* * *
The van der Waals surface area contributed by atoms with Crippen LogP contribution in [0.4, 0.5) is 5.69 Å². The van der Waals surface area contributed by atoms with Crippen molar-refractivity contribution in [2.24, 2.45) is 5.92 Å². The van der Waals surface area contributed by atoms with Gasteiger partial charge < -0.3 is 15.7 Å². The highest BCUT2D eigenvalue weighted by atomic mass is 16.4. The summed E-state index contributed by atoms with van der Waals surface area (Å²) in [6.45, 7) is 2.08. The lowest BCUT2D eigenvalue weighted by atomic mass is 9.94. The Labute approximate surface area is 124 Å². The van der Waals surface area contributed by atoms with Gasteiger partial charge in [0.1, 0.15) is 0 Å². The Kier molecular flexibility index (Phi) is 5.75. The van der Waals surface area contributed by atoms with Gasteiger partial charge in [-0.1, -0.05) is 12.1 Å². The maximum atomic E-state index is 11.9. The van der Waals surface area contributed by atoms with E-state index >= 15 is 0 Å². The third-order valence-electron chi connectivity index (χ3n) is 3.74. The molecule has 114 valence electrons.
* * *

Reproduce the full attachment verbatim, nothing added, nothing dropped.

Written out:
The van der Waals surface area contributed by atoms with Crippen LogP contribution in [0.4, 0.5) is 5.69 Å². The van der Waals surface area contributed by atoms with Crippen molar-refractivity contribution in [2.24, 2.45) is 5.92 Å². The van der Waals surface area contributed by atoms with Gasteiger partial charge < -0.3 is 15.7 Å². The highest BCUT2D eigenvalue weighted by atomic mass is 16.4. The summed E-state index contributed by atoms with van der Waals surface area (Å²) in [6.45, 7) is 2.08. The lowest BCUT2D eigenvalue weighted by atomic mass is 9.94. The Labute approximate surface area is 124 Å². The van der Waals surface area contributed by atoms with Gasteiger partial charge in [0.1, 0.15) is 0 Å². The Kier molecular flexibility index (Phi) is 5.75. The van der Waals surface area contributed by atoms with Gasteiger partial charge in [-0.1, -0.05) is 12.1 Å². The maximum atomic E-state index is 11.9. The van der Waals surface area contributed by atoms with E-state index >= 15 is 0 Å². The third-order valence-electron chi connectivity index (χ3n) is 3.74. The molecule has 114 valence electrons.